After assembling the drill bit 510, driver sub 502, bit retainer 505, and the secondary retainer 513, the plurality of tabs 517 are plastically deformed inward, thereby engaging the circumferential groove 519 formed in the bit retainer 505. One of ordinary skill in the art will appreciate that the plurality of tabs 517 may be deformed by any method known in the art, for example, by pressing a screwdriver against tabs 517 to deform the tabs 517 radially inward. The engagement of the plurality of tabs 517 and the circumferential groove 519 secure the perforated deformable ring 514 to the bit retainer 505 and secure the bit retainer 505 in place around the bit 510. In the event the driver sub 502 backs off the hammer, the secondary retainer 513 retains the segmented ring 508 of the bit retainer 505 to the shank 512 of the bit 510. Accordingly, the drill bit 510 is retained inside the driver sub 502. The driller may recover the driver sub 502 and the drill bit 510 by reconnecting the hammer to the driver sub 502 by threading the hammer case (not shown) back onto the driver sub 502.
In accordance with an embodiment of the invention, the secondary retainer 513 may be removed from the bit retainer 505 by radially deforming the plurality of deformed webs radially outward, in the event the drill bit 510 needs to be replaced, or upon disassembly of the driver sub 502 and drill bit 510 from the hammer. The secondary retainer 513 may be reused, but this method may be time consuming. In accordance with an embodiment of the invention, the secondary retainer 513 may be cut off of the bit retainer 505 by aligning the area to be cut with the split of the segmented ring 508. In another embodiment, the plurality of tabs may be cut and pried apart, thereby allowing the secondary retainer 513 to be removed from the bit retainer 505.
In another embodiment, as shown in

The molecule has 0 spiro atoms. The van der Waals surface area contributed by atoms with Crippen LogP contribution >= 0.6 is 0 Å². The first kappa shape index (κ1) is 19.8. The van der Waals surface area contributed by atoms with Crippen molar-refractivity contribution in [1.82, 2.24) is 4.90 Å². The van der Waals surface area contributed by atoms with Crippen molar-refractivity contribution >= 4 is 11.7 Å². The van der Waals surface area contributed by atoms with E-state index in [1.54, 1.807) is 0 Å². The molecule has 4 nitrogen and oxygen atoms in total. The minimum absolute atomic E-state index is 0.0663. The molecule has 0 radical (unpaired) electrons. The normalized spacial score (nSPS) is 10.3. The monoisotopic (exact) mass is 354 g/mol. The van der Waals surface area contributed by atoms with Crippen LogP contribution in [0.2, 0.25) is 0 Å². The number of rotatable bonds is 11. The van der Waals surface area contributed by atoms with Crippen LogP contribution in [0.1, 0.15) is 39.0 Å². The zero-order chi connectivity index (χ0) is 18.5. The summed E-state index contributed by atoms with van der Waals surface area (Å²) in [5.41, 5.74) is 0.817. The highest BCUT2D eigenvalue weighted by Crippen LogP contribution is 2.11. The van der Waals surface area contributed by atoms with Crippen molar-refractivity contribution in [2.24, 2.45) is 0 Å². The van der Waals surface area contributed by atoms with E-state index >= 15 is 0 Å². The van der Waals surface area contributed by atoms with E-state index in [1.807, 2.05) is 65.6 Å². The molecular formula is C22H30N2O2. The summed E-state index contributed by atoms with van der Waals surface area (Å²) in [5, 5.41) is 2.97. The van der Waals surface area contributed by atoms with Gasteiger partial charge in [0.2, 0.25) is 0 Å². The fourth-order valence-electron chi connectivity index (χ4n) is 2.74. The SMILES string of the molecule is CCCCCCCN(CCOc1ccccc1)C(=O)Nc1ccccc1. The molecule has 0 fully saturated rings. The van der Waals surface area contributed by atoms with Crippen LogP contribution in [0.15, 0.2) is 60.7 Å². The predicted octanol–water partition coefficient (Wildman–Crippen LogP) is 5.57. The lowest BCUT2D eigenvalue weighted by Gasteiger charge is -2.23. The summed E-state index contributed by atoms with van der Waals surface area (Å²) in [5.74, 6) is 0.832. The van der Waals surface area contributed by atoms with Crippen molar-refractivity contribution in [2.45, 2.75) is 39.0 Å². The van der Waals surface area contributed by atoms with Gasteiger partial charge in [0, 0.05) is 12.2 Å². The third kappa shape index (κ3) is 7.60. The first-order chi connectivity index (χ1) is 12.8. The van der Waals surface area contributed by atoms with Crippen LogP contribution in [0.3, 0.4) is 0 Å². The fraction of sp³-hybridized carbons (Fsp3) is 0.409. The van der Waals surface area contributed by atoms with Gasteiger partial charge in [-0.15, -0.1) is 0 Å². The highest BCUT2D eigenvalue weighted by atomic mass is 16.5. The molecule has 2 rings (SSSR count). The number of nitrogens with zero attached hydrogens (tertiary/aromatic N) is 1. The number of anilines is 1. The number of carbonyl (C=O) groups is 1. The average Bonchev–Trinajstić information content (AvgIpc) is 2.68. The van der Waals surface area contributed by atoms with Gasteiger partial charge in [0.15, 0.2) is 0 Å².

In another embodiment, a secondary retainer in accordance with the present invention may be formed as shown in
In another embodiment, as shown in
In another embodiment, shown in
In another embodiment, shown in
In another embodiment, shown in
Embodiments of the invention may include one or more of the following advantages. A bit retainer system with a secondary retainer to retain the bit retainer in a position necessary for retaining the bit to the driver sub during assembly of the hammer. A bit retainer system with a secondary retainer to retain the bit retainer in a position necessary for retaining the bit to the driver sub in the event the driver sub backs off. Accordingly, the bit retainer system may decrease the time for recovering a driver sub and drill bit. Additionally, the bit retainer system may decrease the cost of reconnecting the driver sub and drill bit to the hammer after the driver sub backs off.
While the invention has been described with respect to a limited number of embodiments, those skilled in the art, having benefit of this disclosure, will appreciate that other embodiments can be devised which do not depart from the scope of the invention as disclosed herein. Accordingly, the scope of the invention should be limited only by the attached claims.
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|EP2612981A1 *||Jan 9, 2012||Jul 10, 2013||Sandvik Intellectual Property AB||A drill bit for a percussive hammer, and shank and retention lug therefore|
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|U.S. Classification||175/57, 175/417, 175/295, 175/415|
|Cooperative Classification||E21B10/36, E21B17/076|
|European Classification||E21B10/36, E21B17/07P|
|Oct 25, 2005||AS||Assignment|
Owner name: SMITH INTERNATIONAL, INC., TEXAS
Free format text: ASSIGNMENT OF ASSIGNORS INTEREST;ASSIGNOR:UNDERWOOD, LANCE D.;REEL/FRAME:017144/0408
Effective date: 20051021
|Aug 18, 2011||FPAY||Fee payment|
Year of fee payment: 4
|Sep 2, 2015||FPAY||Fee payment|
Year of fee payment: 8